February 26, 2019

New Greater Hartford program designed to jumpstart small biz in “distressed” areas

Photo | Contributed
Photo | Contributed
Hartford Foundation President Jay Williams.

A new program aimed at spurring small business growth in economically distressed areas has launched in Hartford's North End.

The Inner City Capital Connections (ICCC) program will be based at nonprofit Chrysalis Center, 255 Homestead Ave., providing area residents with job-training resources to help them grow their business in terms of revenue, profitability and job creation. It will debut May 29 during an all-day seminar.

ICCC was developed out of a partnership between the Hartford Foundation for Public Giving, the city of Hartford and Boston-based firm the Initiative for a Competitive Inner City (ICIC), officials announced Monday during an event at the Chrysalis Center.

City leaders and organizers addressed a crowd of 50-plus representatives from local hospitals, higher education, nonprofits and business organizations to underscore the merits of the program, which aims to foster new jobs, capital investments and economic activity in the area.

It will provide a free 40-hour training program to business owners of small- to middle-size companies in operation for at least two years and that prove they are equipped for potential growth.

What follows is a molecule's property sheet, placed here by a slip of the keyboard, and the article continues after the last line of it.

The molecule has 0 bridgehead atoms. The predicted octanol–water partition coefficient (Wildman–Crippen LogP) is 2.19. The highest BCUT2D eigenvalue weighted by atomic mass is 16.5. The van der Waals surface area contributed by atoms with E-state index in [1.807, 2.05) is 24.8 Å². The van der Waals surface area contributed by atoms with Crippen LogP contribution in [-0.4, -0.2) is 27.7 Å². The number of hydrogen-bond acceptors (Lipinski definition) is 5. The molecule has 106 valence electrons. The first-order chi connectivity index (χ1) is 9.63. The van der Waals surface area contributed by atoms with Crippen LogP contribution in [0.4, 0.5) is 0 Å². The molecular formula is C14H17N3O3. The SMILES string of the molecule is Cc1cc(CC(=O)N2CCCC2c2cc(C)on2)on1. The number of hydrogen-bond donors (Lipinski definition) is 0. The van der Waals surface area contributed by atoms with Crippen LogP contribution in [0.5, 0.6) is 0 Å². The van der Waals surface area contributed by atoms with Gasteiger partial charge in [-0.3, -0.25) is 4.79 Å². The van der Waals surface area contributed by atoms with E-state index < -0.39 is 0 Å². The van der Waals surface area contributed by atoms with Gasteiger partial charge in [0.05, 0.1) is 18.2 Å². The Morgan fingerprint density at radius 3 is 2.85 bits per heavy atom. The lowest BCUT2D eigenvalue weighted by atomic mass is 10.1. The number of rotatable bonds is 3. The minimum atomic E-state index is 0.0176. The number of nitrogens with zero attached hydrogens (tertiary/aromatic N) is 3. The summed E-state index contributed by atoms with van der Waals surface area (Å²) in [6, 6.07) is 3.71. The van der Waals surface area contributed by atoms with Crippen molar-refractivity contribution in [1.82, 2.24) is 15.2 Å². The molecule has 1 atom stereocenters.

Area C-suite executives, capital providers and other business leaders will lead instruction offering tips on team building, finance, marketing and other entrepreneurial skills. Individual coaching with local and virtual mentors will also be available.

The ICCC program was first seeded by a $25,000 grant from the Beatrice Fox Auerbach Foundation Fund at the Hartford Foundation, which also contributed an additional two-year, $275,000 grant to help fully implement the initiative.

The program has been deployed in 13 cities across the nation, including Boston, Philadelphia, Baltimore, Chicago and Memphis.

Hartford Foundation President Jay Williams said the program aligns with the organization's aim to reduce racial disparities in Hartford and the 28 nearby communities it serves.

"We know that one of the greatest challenges facing low-income people of color and women in urban communities is finding jobs after they have developed their skills," Williams said. "Local businesses drive our region's economy, and this new program provides the additional knowledge and resources needed to increase business revenue, which can help grow our local economy and create new jobs."

In Hartford, the foundation said about 5 percent of adults are unemployed, which is a slightly higher compared to the state's unemployment rate of about 4 percent. Also, more than 30 percent of city residents live below the poverty line with 76 percent being minority.

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